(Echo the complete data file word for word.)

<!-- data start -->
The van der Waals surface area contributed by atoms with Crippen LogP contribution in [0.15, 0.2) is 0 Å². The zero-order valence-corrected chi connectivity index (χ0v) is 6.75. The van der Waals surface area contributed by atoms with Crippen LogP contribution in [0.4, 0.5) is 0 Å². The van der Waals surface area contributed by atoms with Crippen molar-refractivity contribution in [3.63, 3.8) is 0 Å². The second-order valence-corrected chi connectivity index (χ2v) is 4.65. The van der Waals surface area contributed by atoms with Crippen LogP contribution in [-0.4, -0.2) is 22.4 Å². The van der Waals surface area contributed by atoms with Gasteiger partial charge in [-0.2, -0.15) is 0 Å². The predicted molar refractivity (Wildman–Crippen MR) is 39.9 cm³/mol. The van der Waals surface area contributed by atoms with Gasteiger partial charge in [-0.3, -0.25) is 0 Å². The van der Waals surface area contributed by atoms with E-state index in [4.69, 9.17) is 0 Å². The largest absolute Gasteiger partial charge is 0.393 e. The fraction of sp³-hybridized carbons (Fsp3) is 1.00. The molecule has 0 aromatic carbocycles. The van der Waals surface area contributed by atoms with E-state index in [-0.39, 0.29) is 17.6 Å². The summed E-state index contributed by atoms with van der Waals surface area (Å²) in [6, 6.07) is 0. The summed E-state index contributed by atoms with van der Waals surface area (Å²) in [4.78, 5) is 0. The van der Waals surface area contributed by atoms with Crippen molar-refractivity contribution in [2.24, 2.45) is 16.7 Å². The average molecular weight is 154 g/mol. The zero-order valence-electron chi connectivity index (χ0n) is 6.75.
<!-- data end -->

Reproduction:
The van der Waals surface area contributed by atoms with Crippen LogP contribution in [0.15, 0.2) is 0 Å². The zero-order valence-corrected chi connectivity index (χ0v) is 6.75. The van der Waals surface area contributed by atoms with Crippen LogP contribution in [0.4, 0.5) is 0 Å². The van der Waals surface area contributed by atoms with Crippen molar-refractivity contribution in [3.63, 3.8) is 0 Å². The second-order valence-corrected chi connectivity index (χ2v) is 4.65. The van der Waals surface area contributed by atoms with Crippen LogP contribution in [-0.4, -0.2) is 22.4 Å². The van der Waals surface area contributed by atoms with Gasteiger partial charge in [-0.2, -0.15) is 0 Å². The predicted molar refractivity (Wildman–Crippen MR) is 39.9 cm³/mol. The van der Waals surface area contributed by atoms with Gasteiger partial charge in [-0.3, -0.25) is 0 Å². The van der Waals surface area contributed by atoms with E-state index in [4.69, 9.17) is 0 Å². The largest absolute Gasteiger partial charge is 0.393 e. The fraction of sp³-hybridized carbons (Fsp3) is 1.00. The molecule has 0 aromatic carbocycles. The van der Waals surface area contributed by atoms with E-state index in [-0.39, 0.29) is 17.6 Å². The summed E-state index contributed by atoms with van der Waals surface area (Å²) in [6, 6.07) is 0. The summed E-state index contributed by atoms with van der Waals surface area (Å²) in [4.78, 5) is 0. The van der Waals surface area contributed by atoms with Crippen molar-refractivity contribution in [2.24, 2.45) is 16.7 Å². The average molecular weight is 154 g/mol. The zero-order valence-electron chi connectivity index (χ0n) is 6.75.